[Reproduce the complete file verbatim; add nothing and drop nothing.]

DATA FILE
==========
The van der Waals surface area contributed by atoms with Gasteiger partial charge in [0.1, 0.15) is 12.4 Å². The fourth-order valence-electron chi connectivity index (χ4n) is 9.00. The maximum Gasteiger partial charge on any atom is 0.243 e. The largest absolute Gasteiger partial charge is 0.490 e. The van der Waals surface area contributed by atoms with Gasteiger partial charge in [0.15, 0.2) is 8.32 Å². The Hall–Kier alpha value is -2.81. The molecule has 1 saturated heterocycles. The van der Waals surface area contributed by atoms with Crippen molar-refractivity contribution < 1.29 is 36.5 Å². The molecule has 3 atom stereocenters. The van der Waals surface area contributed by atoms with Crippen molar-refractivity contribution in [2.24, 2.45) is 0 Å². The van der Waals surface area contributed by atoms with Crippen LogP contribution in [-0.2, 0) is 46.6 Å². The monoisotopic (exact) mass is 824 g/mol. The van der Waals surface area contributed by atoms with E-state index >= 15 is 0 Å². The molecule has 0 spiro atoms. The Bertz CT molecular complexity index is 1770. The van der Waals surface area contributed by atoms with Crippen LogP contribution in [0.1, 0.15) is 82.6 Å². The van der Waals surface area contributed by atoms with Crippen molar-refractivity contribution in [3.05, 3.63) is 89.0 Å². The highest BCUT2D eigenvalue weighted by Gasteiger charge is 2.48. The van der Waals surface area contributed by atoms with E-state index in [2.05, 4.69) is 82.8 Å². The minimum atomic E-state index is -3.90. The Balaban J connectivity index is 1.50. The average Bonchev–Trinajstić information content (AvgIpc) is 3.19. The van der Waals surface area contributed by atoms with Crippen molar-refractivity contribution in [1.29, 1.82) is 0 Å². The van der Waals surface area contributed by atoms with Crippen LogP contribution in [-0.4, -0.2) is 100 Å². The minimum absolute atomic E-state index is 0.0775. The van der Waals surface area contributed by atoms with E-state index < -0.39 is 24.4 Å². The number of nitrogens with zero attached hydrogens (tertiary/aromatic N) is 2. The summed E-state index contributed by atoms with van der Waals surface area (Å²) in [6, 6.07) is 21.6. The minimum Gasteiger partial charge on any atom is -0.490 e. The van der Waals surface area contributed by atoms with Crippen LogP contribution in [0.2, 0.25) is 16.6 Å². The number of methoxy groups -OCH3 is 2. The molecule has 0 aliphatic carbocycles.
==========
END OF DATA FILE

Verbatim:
The van der Waals surface area contributed by atoms with Gasteiger partial charge in [0.1, 0.15) is 12.4 Å². The fourth-order valence-electron chi connectivity index (χ4n) is 9.00. The maximum Gasteiger partial charge on any atom is 0.243 e. The largest absolute Gasteiger partial charge is 0.490 e. The van der Waals surface area contributed by atoms with Gasteiger partial charge in [0.15, 0.2) is 8.32 Å². The Hall–Kier alpha value is -2.81. The molecule has 1 saturated heterocycles. The van der Waals surface area contributed by atoms with Crippen molar-refractivity contribution < 1.29 is 36.5 Å². The molecule has 3 atom stereocenters. The van der Waals surface area contributed by atoms with Crippen molar-refractivity contribution in [2.24, 2.45) is 0 Å². The van der Waals surface area contributed by atoms with Crippen LogP contribution in [-0.2, 0) is 46.6 Å². The monoisotopic (exact) mass is 824 g/mol. The van der Waals surface area contributed by atoms with E-state index >= 15 is 0 Å². The molecule has 0 spiro atoms. The Bertz CT molecular complexity index is 1770. The van der Waals surface area contributed by atoms with Crippen LogP contribution in [0.1, 0.15) is 82.6 Å². The van der Waals surface area contributed by atoms with Crippen molar-refractivity contribution in [3.05, 3.63) is 89.0 Å². The highest BCUT2D eigenvalue weighted by Gasteiger charge is 2.48. The van der Waals surface area contributed by atoms with E-state index in [2.05, 4.69) is 82.8 Å². The minimum atomic E-state index is -3.90. The Balaban J connectivity index is 1.50. The average Bonchev–Trinajstić information content (AvgIpc) is 3.19. The van der Waals surface area contributed by atoms with Crippen molar-refractivity contribution in [1.29, 1.82) is 0 Å². The van der Waals surface area contributed by atoms with Crippen LogP contribution in [-0.4, -0.2) is 100 Å². The minimum absolute atomic E-state index is 0.0775. The van der Waals surface area contributed by atoms with E-state index < -0.39 is 24.4 Å². The number of nitrogens with zero attached hydrogens (tertiary/aromatic N) is 2. The summed E-state index contributed by atoms with van der Waals surface area (Å²) in [6, 6.07) is 21.6. The minimum Gasteiger partial charge on any atom is -0.490 e. The van der Waals surface area contributed by atoms with Crippen LogP contribution in [0.2, 0.25) is 16.6 Å². The number of methoxy groups -OCH3 is 2. The molecule has 0 aliphatic carbocycles.